It starts with Halloween, and just careeeeeens straight through until New Year's Day--holiday chaos. I have been seeing Christmas decorations in Costco since September. Gads, I miss when the holiday season started the day after Thanksgiving. By the time Thanksgiving comes, tis the season a month already. I love the stretch of days between August's first cool nights and New Year's Eve's champagne toast; not as one long mishmash holiday season, but letting them each come into their own. The wheel of the year turns quickly enough, thanks. No need to rush.
Holidays are holy days. How an author uses such days in their work has always intrigued me. I've rarely seen one that doesn't mimic our own seasonal holidays. The events in our world tend to revolve around that turning wheel of the year, whatever the culture. It doesn't matter if one is north of the equator or south, autumn holidays center around the harvest. Winter, the triumph of light over dark, or the long sleep. Spring, rebirth. Summer, abundance. The Christianization of many parts of the world kind of throws that off balance--Christmas is still celebrated on December 25th in Australia, even though it's the height of summer there--but let's not put that kettle of fish on the fire. Now, how about in fantasy fiction?

In Pawn of Prophecy, by David Eddings, the winter holiday was called Yule. It mimicked every winter holiday celebration I can think of from Christmas to Hannukah to the Feast of St. Lucia. In Guy Gavriel Kay's, Tigana, the annual Ember Days of Autumn feast celebrates the deicide of the God Adaon, and mimics the Dionysus myth.

There--I gave you two. Now, I am very curious to see what you come up with. Winter, spring, summer or fall--or none of the above! What seasonal festivals, national holidays, or any other event of that sort can you tell me about whether one you've read, or written yourself.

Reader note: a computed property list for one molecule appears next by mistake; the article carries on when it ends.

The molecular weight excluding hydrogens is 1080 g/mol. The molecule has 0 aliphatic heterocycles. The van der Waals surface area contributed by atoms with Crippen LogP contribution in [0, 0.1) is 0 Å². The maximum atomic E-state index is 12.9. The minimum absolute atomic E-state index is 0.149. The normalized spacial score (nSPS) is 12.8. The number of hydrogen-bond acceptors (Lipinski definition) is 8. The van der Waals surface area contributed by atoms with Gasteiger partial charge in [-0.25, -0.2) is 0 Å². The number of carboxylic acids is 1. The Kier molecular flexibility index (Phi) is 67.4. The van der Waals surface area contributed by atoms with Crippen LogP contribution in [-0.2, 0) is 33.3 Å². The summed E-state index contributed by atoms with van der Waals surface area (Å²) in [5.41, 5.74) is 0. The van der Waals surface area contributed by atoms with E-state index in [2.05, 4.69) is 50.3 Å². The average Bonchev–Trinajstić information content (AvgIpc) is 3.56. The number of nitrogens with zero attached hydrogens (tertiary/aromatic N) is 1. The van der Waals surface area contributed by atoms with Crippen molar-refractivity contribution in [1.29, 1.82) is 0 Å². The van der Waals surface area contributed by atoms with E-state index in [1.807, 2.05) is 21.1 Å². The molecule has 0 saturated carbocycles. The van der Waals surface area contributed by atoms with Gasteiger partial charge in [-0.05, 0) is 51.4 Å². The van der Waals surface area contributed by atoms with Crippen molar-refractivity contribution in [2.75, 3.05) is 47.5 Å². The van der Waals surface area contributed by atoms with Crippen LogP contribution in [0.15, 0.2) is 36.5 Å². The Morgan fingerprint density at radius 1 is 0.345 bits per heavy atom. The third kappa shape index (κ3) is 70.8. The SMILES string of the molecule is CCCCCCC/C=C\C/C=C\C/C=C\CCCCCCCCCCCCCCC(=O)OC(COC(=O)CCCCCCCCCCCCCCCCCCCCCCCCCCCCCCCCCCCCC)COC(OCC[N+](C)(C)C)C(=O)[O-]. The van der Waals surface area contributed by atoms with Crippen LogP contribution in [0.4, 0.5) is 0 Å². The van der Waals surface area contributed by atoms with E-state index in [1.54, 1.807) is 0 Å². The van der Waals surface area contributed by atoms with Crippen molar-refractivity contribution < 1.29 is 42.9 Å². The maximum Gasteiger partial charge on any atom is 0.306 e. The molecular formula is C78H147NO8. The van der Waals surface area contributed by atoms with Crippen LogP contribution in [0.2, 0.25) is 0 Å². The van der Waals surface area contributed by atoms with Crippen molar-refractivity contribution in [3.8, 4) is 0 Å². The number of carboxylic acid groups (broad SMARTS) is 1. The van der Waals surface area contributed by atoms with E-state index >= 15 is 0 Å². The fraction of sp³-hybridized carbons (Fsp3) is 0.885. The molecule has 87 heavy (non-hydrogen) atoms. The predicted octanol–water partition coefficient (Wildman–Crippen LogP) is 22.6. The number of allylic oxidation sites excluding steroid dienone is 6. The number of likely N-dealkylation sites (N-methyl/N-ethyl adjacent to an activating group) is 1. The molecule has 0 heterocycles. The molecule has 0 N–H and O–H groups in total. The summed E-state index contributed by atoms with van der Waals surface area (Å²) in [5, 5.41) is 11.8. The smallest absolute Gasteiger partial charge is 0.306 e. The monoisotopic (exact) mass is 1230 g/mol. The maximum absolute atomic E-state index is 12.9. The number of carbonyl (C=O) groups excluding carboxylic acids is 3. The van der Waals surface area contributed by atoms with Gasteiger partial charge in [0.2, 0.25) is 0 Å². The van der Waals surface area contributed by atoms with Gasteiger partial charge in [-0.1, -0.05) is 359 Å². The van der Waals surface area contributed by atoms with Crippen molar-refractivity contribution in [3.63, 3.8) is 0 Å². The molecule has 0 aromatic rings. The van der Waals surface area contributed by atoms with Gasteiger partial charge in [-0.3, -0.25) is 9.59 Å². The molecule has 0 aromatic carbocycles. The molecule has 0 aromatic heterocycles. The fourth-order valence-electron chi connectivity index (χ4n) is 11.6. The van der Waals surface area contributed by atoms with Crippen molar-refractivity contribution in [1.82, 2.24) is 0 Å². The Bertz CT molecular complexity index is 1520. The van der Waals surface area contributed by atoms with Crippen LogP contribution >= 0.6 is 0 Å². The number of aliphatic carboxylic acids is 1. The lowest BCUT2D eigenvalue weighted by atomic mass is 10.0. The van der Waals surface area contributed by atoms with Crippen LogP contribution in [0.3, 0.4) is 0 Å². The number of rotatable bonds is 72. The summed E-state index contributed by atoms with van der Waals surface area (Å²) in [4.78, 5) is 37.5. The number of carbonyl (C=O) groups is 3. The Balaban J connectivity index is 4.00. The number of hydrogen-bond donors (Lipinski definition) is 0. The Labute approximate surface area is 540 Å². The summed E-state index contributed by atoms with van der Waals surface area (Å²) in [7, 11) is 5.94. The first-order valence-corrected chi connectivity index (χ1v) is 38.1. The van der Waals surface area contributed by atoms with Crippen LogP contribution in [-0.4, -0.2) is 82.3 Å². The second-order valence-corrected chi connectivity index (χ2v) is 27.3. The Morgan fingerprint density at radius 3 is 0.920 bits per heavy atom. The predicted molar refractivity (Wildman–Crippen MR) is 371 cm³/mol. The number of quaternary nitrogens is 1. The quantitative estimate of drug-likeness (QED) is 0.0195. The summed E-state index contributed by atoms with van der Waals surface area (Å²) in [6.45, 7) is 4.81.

Terri-Lynne DeFino

Monday, November 4, 2013

On the Art vs. the Artist

This weekend I went to see ENDER'S GAME, the long-awaited film interpretation of Orson Scott Card's classic science fiction novel. 

I've made it no secret how much I've been looking forward to this movie, and how much I enjoyed reading the novel. The story relates how the boy genius Ender is psychologically manipulated by the war machine of his time to become a weapon of mass destruction. 

The movie is very well done, though like all screen adaptations it falls short of the subtlety and depth of the novel itself.  Still, Asa Butterfield is perfectly cast as Ender, and while I had doubts about seeing Harrison Ford in this movie, he did a good job too. The special effects are phenomenal, and it was especially interesting to see the three-dimensional weightless battle games come to life on screen.

When we got home after the show, I wanted to share some thoughts about the movie via Facebook.  Upon logging in, I came across a posted comment by a person who had decided they would never read ENDER'S GAME or see the movie because of Orson Scott Card's personal beliefs. 

Not really sure what the post was referring to, I did a Google search and discovered that Orson Scott Card is a fairly controversial figure because, among other issues, he disapproves of same-sex relationships and has campaigned against same-sex marriage.  This has cost him in his following, and has led to a movement to boycott the book and the movie. 

As much as I agree with those who criticize Orson Scott Card's attitudes toward homosexuality, I was a little taken aback by the boycott movement.  The situation reminded me at once of THE GOLDEN COMPASS by Philip Pullman. 

One of the best YA fantasy stories I've ever read, THE GOLDEN COMPASS features a wonderful, complex, intelligent, and feisty heroine in the person of Lyra Silvertongue. It was adapted to the screen and released in 2007. Though extremely well done, the movie got nowhere in the market place.

Why?  In part because Pullman is an atheist. Because of this campaigns were run to boycott his books and his movie.  When returns on the movie were less than ideal, the option of filming the sequels was quietly dropped. 

Now, many would argue that homophobia is much more objectionable than atheism. Personally, I would have to agree, but that is not the debate I am interested in having today.

What I really want to ask is this:

When we reject an author's work because of his or her personal beliefs, does that put us on a higher moral ground than them?  Or does it merely bring us down to the same level of intolerance? 

Have at it, friends and followers of Heroines of Fantasy.  I'm very curious to hear your thoughts. 

-Posted by Karin Rita Gastreich